Review: The French Photographer

The French PhotographerThe French Photographer by Natasha Lester

My rating: 5 of 5 stars

Oh, Natasha Lester has a beautiful way with words! For starters, she taught me a few new ones—bathetic, pleached—and for another she never expects me to know French, or to look it up; neither does she patronize those who do by translating. But mostly it’s her sheer capacity for imagery that makes this her best work yet. Just listen to these examples as they speak to you:

“He was very good-looking, especially with candles flickering around him, offset by a garden so fecund she could almost hear the buds opening and new shoots pushing forth, and accompanied by a bottle of wine as full-bodied as a burlesque dancer, and pâté so rustic and fresh that she wanted to eat it with her hands.”

It’s not just beauty she captures, she’s also very capable of capturing emotions such as anger and frustration; or the hollowness a person must feel on returning to normality after witnessing unspeakable horrors:

“Jess…walked out onto the street, to an assault of buses and cabs and horns and neon signs and intact buildings and people wearing colours other than khaki and carrying purses instead of weapons, unhelmeted, not a gas mask in sight, or a jeep, or a drop of blood.”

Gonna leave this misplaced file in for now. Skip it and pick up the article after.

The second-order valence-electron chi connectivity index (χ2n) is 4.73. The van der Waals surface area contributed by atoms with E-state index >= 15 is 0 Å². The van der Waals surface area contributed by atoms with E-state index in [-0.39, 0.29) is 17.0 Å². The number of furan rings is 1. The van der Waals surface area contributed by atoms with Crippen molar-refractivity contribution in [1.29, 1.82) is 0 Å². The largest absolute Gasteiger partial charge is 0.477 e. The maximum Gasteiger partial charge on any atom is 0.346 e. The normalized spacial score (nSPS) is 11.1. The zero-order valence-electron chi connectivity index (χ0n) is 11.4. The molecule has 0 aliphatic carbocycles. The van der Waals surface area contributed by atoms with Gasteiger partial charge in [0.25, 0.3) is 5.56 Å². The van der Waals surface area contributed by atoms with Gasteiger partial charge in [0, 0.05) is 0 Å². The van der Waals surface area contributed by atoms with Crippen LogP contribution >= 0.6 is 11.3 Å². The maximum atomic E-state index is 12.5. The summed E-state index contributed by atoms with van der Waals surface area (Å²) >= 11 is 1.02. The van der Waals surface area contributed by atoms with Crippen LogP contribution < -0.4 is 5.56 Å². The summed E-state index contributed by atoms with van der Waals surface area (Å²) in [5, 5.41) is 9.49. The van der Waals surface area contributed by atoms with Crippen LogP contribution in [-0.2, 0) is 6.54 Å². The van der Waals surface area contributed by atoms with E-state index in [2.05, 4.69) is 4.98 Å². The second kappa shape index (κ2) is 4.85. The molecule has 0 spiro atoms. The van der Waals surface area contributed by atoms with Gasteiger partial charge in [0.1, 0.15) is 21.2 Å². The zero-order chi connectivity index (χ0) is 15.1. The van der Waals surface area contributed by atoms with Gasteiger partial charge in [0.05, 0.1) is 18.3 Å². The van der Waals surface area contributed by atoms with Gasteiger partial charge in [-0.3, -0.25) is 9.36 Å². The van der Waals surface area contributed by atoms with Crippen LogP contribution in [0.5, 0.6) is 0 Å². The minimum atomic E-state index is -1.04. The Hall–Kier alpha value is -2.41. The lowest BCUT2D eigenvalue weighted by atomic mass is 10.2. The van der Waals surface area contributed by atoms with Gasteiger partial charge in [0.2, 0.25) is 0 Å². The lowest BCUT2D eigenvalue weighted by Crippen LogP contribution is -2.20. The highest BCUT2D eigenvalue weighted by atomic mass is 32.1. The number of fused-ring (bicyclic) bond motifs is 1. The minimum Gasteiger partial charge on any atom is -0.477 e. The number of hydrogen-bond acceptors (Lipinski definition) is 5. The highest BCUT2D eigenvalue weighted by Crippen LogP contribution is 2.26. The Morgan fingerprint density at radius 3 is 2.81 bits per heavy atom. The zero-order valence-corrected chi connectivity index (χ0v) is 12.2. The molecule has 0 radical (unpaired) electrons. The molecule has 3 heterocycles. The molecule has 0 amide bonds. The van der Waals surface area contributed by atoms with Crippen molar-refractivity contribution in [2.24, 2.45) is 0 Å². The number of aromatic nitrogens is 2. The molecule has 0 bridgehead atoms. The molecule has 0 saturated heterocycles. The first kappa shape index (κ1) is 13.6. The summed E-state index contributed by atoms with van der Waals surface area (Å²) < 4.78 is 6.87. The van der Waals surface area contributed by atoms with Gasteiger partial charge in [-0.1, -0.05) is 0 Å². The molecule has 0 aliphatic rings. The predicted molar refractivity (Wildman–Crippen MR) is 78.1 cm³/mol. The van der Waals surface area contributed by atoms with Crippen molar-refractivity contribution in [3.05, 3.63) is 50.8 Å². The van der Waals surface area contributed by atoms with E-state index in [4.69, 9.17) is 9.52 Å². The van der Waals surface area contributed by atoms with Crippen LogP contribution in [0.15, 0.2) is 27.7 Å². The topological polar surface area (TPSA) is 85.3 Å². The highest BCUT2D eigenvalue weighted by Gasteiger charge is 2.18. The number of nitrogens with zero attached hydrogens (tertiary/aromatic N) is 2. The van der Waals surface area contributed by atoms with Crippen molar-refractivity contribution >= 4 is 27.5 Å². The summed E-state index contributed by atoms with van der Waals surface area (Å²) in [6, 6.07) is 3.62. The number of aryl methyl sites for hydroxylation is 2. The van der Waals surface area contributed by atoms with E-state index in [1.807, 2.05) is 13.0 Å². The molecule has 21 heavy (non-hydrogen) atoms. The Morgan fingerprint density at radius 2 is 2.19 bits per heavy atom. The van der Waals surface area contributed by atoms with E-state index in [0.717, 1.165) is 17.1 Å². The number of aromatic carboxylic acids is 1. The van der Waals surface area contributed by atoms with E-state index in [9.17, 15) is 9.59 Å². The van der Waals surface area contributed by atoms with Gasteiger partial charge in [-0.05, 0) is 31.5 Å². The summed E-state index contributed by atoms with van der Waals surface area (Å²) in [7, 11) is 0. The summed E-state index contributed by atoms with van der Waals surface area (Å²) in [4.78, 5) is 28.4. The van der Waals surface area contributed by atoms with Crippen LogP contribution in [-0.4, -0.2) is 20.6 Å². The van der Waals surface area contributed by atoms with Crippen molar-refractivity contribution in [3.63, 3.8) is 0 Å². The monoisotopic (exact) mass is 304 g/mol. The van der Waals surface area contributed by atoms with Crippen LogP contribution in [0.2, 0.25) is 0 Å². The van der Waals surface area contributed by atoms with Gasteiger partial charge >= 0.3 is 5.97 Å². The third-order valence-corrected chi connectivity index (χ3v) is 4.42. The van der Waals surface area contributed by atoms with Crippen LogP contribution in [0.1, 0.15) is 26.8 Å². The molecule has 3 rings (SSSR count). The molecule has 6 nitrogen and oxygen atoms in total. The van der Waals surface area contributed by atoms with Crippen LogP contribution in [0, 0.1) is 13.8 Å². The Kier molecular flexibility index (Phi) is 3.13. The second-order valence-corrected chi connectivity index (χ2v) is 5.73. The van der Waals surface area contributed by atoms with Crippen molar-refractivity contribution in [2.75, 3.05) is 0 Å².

In fact, such is her power she can do it in a single line:

“The words settled on D’Arcy like a fur coat in summer.”

There is something intangibly beautiful about this book, too. Whether it’s more like Lester’s first novel What Is Left Over, After in its rawness and humanity, or whether it’s just more…I don’t know…Lester-y: it seems more of her style and personality ekes out of these pages than ever.

The story itself unfolds as more of a mystery of why than who, and is a wake-up call as to how entrenched sexism has been, and still is—shame on me: even I, a woman, assumed The French Photographer was a male.

Such is the power of this story that even when something quite unbelievable happened, an event I could pull apart with half a dozen faults, it didn’t matter. I remained entrenched in the story, blamed the ‘faults’ on the humanity of the characters, and even now have decided it’s me who’s made the mistake, not Lester.

Simply put, this is an outstanding story and one that I’m grateful Lester chose to tell.

I received a copy of this book in exchange for my honest opinion

View all my reviews

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